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A glorious feast of banchan, kalbi, and sundubu-jjigae
In typical summer-in-the-city form, we stopped in Queens for Friday night dinner on the way out east for the weekend. This time, it was for Korean barbecue. I had read about a spot called Mapo in Murray Hill at some point, so it was hanging out on my ever-expanding list of places to go, someday. It came to the surface when my friends Anna and Frank wanted to act on a recent recommendation. The two of them are fellow fans of the stopover in Flushing, Jackson Heights, Ozone Park, you name it, as long as it’s in Queens—a food lover’s paradise and the entryway into Long Island.
We pulled up and opted for the $5 valet (a welcome dose of hospitality in a neighborhood that’s near impossible to park in). Thanks to blown up pictures of raw meat platters and reviews from local outlets pasted all over the restaurant’s exterior, it was easy to spot. When we waltzed inside, an aroma of charcoal-grilled protein settled around us, but I had a good feeling that the meal ahead would be worth the trip to the dry cleaners. (I was wearing a silk dress.)
Perhaps it was the image of a stern herd of cows below the grilled meat section of the menu. Or, that after we ordered, a guy arrived at our table holding (with tongs) a blackened receptacle filled with fiery lumps of charcoal, plopped it into the hole in the middle of our table, and swiftly departed as our waitress covered it with a round, steel grill top. Definitely, it was when the generous heaping of barchan arrived, that we knew for absolute sure: this place is the real deal.
We helped ourselves to the dizzying array of sweetly pickled summer squash, pungent cabbage kimchi, braised strips of burdock root (my favorite), thin sheets of fish cake, potatoes (some boiled and fried, others made into a creamy salad), and translucent cubes of dotori-muk, a jelly made from acorn starch. Two baskets piled with firm, leafy lettuce, each leaf larger than the size of my hand, were placed on both ends of our table. A giant scallion pancake came out of the kitchen, got cut into triangles at the table behind ours, and was served to us as individual slices that were velvety inside and bursting with thick chunks of fresh green onion. Then materialized little pots of egg soufflé, shaking in the middle and sizzling on the edges, and a cast-iron dish of creamed, orangey-yellow corn kernels—all part of the epic prix fixe experience.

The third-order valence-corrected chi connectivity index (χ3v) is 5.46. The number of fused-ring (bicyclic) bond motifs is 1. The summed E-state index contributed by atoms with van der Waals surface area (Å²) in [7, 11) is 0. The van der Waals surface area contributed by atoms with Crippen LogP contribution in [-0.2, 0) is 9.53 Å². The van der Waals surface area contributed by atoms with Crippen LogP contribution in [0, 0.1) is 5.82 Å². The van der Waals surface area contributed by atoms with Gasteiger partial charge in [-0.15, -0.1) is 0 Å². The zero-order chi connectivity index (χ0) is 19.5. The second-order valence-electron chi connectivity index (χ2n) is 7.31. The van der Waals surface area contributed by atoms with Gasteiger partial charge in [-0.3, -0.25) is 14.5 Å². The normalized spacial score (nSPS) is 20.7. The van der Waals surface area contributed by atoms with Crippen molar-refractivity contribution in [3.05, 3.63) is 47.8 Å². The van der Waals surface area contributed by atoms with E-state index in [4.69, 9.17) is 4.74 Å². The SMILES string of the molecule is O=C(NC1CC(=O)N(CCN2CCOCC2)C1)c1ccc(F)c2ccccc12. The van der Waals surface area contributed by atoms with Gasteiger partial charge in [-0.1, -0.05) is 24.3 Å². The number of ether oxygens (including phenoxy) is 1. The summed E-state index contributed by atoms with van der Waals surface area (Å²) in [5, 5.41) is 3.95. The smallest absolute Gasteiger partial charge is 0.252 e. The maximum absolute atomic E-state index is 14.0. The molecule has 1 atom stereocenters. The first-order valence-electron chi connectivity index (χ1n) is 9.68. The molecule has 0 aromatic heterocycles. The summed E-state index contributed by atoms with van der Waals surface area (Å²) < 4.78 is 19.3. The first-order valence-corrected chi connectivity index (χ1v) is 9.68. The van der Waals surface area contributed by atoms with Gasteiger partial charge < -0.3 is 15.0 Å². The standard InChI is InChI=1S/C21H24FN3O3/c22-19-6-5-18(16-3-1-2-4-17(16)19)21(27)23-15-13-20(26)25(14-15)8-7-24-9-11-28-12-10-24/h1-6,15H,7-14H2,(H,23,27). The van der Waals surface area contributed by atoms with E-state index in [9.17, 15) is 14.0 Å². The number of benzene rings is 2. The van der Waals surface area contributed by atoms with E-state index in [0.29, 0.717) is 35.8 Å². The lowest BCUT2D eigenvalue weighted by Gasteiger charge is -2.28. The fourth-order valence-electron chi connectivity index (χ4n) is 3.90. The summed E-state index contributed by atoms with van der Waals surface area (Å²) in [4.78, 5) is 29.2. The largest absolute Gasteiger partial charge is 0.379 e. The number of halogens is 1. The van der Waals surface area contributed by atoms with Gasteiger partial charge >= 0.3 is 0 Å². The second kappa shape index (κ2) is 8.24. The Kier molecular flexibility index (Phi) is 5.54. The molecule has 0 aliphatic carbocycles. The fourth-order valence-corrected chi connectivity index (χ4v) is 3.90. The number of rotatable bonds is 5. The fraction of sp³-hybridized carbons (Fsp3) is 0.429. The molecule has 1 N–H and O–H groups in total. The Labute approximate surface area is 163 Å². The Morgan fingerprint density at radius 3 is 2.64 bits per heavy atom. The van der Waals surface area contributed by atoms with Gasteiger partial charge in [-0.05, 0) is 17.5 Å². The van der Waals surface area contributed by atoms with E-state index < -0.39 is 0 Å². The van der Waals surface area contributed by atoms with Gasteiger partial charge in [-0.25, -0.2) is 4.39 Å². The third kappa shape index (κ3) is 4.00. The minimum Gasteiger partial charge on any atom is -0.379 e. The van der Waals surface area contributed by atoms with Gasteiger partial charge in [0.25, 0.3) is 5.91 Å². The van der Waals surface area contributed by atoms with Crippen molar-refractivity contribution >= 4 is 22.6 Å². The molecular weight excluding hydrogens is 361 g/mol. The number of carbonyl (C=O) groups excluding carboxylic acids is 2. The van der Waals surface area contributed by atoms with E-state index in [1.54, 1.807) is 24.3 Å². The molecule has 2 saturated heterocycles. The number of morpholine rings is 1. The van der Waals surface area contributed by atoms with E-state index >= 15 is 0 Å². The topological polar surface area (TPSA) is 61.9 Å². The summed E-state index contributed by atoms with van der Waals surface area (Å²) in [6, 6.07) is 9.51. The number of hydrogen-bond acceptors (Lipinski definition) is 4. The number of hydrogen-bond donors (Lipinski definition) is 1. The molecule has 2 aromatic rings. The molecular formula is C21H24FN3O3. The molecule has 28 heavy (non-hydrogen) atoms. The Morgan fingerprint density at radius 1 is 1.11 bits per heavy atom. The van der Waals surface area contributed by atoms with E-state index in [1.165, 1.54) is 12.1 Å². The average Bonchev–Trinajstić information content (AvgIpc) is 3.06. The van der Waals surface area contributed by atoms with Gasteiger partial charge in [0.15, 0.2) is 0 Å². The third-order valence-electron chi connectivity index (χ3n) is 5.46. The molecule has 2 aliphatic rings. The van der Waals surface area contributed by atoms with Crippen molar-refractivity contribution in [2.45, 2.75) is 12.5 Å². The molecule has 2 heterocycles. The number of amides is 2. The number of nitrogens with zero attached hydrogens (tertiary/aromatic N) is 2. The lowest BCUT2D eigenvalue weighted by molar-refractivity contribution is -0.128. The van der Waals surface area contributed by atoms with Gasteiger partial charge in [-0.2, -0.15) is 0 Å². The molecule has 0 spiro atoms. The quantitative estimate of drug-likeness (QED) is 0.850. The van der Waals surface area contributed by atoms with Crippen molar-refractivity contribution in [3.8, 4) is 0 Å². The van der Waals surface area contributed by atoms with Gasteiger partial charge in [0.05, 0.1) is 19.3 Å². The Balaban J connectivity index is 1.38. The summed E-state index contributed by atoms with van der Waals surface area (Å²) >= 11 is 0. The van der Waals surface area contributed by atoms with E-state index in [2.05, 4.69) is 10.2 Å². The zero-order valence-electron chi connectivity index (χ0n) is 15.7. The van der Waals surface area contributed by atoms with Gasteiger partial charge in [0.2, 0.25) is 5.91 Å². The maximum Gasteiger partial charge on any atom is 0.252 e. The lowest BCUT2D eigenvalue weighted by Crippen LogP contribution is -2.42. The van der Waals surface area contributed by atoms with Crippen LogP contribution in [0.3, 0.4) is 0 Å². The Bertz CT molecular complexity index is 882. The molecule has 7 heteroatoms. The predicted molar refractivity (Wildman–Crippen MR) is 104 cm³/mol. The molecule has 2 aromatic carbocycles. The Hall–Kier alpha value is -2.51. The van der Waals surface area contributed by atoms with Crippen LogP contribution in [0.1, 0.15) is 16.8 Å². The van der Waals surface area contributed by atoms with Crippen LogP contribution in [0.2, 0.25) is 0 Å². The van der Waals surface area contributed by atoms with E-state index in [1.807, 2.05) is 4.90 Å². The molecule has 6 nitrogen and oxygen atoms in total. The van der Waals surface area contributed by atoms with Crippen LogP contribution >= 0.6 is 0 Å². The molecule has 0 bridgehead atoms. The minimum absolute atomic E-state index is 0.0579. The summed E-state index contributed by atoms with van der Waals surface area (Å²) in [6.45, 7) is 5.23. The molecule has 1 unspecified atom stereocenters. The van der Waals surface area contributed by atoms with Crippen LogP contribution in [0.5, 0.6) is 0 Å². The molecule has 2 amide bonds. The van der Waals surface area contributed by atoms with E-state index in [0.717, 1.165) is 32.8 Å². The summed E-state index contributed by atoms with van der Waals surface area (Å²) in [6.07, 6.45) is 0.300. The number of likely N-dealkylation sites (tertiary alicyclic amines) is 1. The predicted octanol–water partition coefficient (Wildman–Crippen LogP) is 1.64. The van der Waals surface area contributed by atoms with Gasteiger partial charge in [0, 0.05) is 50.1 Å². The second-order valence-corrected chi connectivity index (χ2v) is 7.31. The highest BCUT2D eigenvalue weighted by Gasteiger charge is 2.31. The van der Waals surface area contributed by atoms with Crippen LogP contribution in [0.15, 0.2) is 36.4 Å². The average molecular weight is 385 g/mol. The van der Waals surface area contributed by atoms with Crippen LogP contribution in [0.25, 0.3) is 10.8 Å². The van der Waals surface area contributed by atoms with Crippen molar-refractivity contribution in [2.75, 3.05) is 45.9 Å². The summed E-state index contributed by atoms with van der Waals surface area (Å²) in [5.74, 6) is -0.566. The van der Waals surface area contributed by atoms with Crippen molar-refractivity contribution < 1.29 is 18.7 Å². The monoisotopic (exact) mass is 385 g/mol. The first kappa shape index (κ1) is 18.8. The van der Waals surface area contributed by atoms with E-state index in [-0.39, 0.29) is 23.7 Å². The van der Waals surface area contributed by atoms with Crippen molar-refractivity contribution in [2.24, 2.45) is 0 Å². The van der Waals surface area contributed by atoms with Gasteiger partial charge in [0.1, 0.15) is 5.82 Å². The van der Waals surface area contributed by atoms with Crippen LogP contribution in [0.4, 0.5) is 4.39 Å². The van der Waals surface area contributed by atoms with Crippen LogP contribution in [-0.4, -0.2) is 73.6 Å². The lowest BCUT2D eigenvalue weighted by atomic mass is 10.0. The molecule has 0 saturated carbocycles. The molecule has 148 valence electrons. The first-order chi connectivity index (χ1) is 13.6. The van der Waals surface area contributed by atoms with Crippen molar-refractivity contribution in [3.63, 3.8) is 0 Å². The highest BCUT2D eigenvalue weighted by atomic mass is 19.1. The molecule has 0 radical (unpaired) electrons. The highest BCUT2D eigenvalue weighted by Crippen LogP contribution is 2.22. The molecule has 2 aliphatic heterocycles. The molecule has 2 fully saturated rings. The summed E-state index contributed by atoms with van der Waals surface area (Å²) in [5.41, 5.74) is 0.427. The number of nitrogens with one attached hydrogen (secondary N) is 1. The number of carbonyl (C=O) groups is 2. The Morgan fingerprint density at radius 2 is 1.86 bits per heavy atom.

All of it was wonderfully fresh and utterly delicious, and yet it was our waitress, whose name I wish I asked for, that stole the show. She cooked thin slices of short rib to perfection, doled them onto our plates once they hit medium-rare, and after we swiped the meat through various sauces (sesame, soy, a spicy paste called ssamjang) and began to assemble our wraps, she assisted, sticking her chopsticks into ribbons of marinated onions and shreds of daikon, supplementing our creations without hesitation. She spoke little English, but we trusted her entirely as if she was our mom for the evening. She knew best, and we were delighted to let her show us the way.
Finally, the pièce de résistance: marinated boneless beef rib (kalbi). In an unflinching performance, our waitress moved the short rib slices aside, grabbed the brilliant cut of thick, marbled meat with her tongs and threw it onto the grill, slicing it up into juicy orbs over the searing heat with her scissors, as we watched, hungrily.
We also had long, chewy rice cake rods in a spicy stew and gochujang-slicked pork with sautéed onions and peppers: the unnecessary additions you can’t help but order when it’s your first time at an establishment and your eyes are bigger than your stomach. It’s the right move, anyway, because next time—and there will be a next time, soon—we’ll know exactly what to order.
As we sipped on our bowls of spicy tofu soup (sundubu-jjigae) to end the meal, a group of eight Korean guys in their late 20s at a nearby table erupted into laughter then carried on conversing in a rowdy, Friday night manner, fueled by many cold beers. They had arrived before us, but we hadn’t heard a peep from them until then. After all, they had only just finished eating, heads down, immersed entirely in the animated path to total satiation. Another glorious Korean barbecue adventure was in the books.
Mapo Korean BBQ
149-24 41st Ave, Flushing, NY 11355
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